He told me that I  was as an extreme case as he had ever seen. Interestingly, this also was previously mentioned when sailing in France by Michel Charpentier!  When I invited Dr Sanchez to accompany me from Buenos Aires back to the Caribbean he agreed on the following condition.
No alcohol, no pepper, very plain food, no over standing you watch, YOU MUST HAVE SLEEP. You will sleep on the floor ( the passageway between the salon and aft cabin). Drink 7 UP, eat apples, and or, any form of ginger between meals, keep drinking fluids. No reading. No prolonged periods at the chart table. All meals cooked and prepared before departure. Use the generator and microwave to heat the meals, serve them in bowls and eat in the cockpit. Bathroom needs facilitated with a bucket in the cockpit. YOU WILL KEEP WARM.
He prescribed the following ,one Stugeron (cinnariazine) and one Kwells (hyoscine) taken the night before departure, repeat at breakfast. Then one pill of each, taken alternatively every four hours, until the end of the trip.
We experienced some challenging ocean sailing together.
The effects of the medication are, dry mouth and sometimes a taste as if you have a bad cold. The sleepiness effect is negated by the nervousness and adrenaline  we all experience before setting out to sea.
Thirteen years, and tens of thousands of ocean miles later, I have felt badly off colour twice - I had forgotten to take my pill or pills.
I have NEVER been sick since and always been in full control of myself and my vessel and therefore less fearful.
Thanks to Doctor Sanchez and the sagacious elder members of this site for their advice and support on endless subjects, I have continued to sail with more general knowledge  and  a reduced level of fear, but never without the medication.
For the naysayers, please do not criticise  this remedy and warn of possible life debilitating diseases. I am sixty seven, I have been blessed and allowed to experience people, places and experiences previously undreamed off. All I can offer is, that this solution works for me and if it helps someone else, then in some small way, it will  repay my gratitude to  others who have helped me live and sail far beyond my dreams. For me, it has all be worth it, I understand how others  have different values, concerns, and responsibilities and just like the ocean I totally respect that.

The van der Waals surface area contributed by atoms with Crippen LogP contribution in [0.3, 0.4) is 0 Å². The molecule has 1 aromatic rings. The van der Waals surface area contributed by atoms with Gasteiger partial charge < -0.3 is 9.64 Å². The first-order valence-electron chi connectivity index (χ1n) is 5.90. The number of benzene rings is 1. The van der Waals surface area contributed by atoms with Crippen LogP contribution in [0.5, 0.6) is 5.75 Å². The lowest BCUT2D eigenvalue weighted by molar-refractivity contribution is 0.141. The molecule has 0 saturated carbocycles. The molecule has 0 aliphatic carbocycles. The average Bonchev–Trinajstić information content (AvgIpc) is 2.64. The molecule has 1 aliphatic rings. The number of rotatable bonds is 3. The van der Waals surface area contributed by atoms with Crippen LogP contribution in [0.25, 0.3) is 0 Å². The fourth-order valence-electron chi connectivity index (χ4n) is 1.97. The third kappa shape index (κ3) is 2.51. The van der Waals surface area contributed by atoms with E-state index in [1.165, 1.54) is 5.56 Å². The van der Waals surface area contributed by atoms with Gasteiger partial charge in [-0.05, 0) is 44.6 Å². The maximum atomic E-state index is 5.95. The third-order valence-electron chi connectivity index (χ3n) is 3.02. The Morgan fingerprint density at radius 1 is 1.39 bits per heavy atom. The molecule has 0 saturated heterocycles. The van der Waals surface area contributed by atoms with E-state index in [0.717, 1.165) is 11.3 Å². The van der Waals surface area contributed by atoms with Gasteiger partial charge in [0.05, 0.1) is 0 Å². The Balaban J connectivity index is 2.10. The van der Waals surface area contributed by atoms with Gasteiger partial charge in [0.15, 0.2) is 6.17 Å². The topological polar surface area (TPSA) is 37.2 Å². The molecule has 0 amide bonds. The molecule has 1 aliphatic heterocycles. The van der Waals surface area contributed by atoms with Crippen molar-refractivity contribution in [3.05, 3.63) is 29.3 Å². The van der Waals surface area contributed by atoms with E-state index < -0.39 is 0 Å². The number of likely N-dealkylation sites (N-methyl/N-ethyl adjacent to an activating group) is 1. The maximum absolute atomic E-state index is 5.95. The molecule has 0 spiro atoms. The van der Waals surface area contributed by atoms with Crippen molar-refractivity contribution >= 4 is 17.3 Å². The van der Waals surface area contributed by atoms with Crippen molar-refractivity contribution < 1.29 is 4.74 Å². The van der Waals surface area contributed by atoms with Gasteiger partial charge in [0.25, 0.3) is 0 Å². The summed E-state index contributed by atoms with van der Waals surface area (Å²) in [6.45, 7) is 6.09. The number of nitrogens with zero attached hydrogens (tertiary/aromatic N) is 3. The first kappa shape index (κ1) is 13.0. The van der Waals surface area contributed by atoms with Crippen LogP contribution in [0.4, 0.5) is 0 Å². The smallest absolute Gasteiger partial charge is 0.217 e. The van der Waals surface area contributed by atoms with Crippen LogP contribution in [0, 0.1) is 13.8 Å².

Chantier Amel respect de la mer.

Fair winds  and well rounded  seas to all.
Trevor Lusty
Ireland

 


Alejandro Paquin
 

I agree with Trevor the posts on this subject is one of the best attempt to describe and explain one of the most mysterious maladies that affect sailors in general. Thanks to Bill for bringing the subject up and all that followed. I felt Scopolamine made me feel like a caffeine overdose and didn´t go well with me.I have found that Meclizine HCl works well for me and those in my crew that tend to get sick. I can suddenly become sick in calm nearly no wind situations, and survive rougher sea conditions. Still a mystery.
--
Alex Paquin
S/V " SIMPATICO"
Amel Maramu
Hull #94, 1981